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Investing in Stocks Means Companies, Not Politics

Market Digest – Week Ending 5/5/2017
Continued strong corporate earnings and a robust jobs report propelled stocks to another record close. Increased expectations for a Fed rate hike in June held back some higher dividend paying sectors such as REITs and Telecom. Focus now turns to the French presidential election to be held Sunday where Marine Le Pen, who would like France to exit the EU, is expected to lose.

Weekly Returns:
S&P 500: 2,399 (+0.6%)
FTSE All-World ex-US: (+2.0%)
US 10 Year Treasury Yield: 2.35% (+0.07%)
Gold: $1,228 (-3.2%)
USD/EUR: $1.099 (+0.9%)

Major Events:

  • Monday – IAC announced plans to buy Angie’s List for about $500 million and combine the company with its HomeAdvisor
  • Tuesday – T-Mobile said it would deploy 5G wireless technology nationwide by 2020
  • Tuesday – Pfizer said revenue dropped 2% in the first quarter of 2017 as legacy drugs faced pricing pressure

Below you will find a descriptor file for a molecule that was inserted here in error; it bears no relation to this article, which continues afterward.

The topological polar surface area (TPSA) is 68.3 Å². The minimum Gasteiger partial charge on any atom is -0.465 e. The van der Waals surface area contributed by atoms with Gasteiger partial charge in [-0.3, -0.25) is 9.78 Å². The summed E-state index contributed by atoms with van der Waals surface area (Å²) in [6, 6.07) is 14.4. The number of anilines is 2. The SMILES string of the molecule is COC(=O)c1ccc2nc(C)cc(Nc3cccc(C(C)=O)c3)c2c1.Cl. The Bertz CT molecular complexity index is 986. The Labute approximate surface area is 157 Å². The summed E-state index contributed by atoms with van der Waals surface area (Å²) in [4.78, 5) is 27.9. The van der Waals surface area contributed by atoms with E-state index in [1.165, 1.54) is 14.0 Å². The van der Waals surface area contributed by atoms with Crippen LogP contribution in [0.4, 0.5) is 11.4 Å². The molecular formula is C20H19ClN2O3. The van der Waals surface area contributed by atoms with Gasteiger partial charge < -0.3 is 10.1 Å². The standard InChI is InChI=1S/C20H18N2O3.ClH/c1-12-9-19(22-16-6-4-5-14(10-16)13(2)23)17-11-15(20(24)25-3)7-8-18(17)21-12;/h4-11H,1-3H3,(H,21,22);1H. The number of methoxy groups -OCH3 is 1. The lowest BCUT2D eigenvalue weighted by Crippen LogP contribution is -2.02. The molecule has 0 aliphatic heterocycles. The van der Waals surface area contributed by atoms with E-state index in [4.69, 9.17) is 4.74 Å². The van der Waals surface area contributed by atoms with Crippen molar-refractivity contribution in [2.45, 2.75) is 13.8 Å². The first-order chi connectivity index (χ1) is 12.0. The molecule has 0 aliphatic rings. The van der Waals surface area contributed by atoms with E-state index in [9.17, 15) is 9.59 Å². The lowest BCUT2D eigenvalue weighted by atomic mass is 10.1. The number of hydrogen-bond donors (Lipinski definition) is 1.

• Wednesday – Facebook reported 49% revenue growth and $3.06 in profits, a 76% increase
  • Wednesday – Puerto Rico was placed under court protection, effectively the largest municipal bankruptcy
  • Thursday – The House of Representatives barely passed legislation to repeal Obamacare. The bill now goes to the Senate where it is expected to be challenged
  • Friday – The U.S. economy added 211,000 jobs in April, bringing the unemployment rate down to 4.4%, the lowest in a decade

Our take:
About two-thirds of U.S. companies have reported first-quarter earnings. The results are extremely impressive, up an estimated 13.9% according to the Wall Street Journal. Even after stripping out the volatile energy sector, earnings are expected to be up around 10%. This comes on the heels of a double-digit gain in Q4 as well.

This means that on a trailing basis, despite strong returns in the last two quarters, stocks are actually cheaper than they were six months ago. Some of this growth was expected, but the actual results are likely the biggest drivers of gains in this period. People love to focus on politics, but investing in stocks means buying companies, not candidates or parties or even countries.

Technology improvements may be helping companies cut costs more than helping consumers enjoy new products. It is hard to know how long that will last. Meanwhile, wages remain stubbornly stagnant despite a very low unemployment rate. Many investors worry that profit margins are artificially high and must mean-revert. They may be right, but most of these people were also convinced interest rates would be much higher by now. For now, companies are executing and investors are being rewarded.

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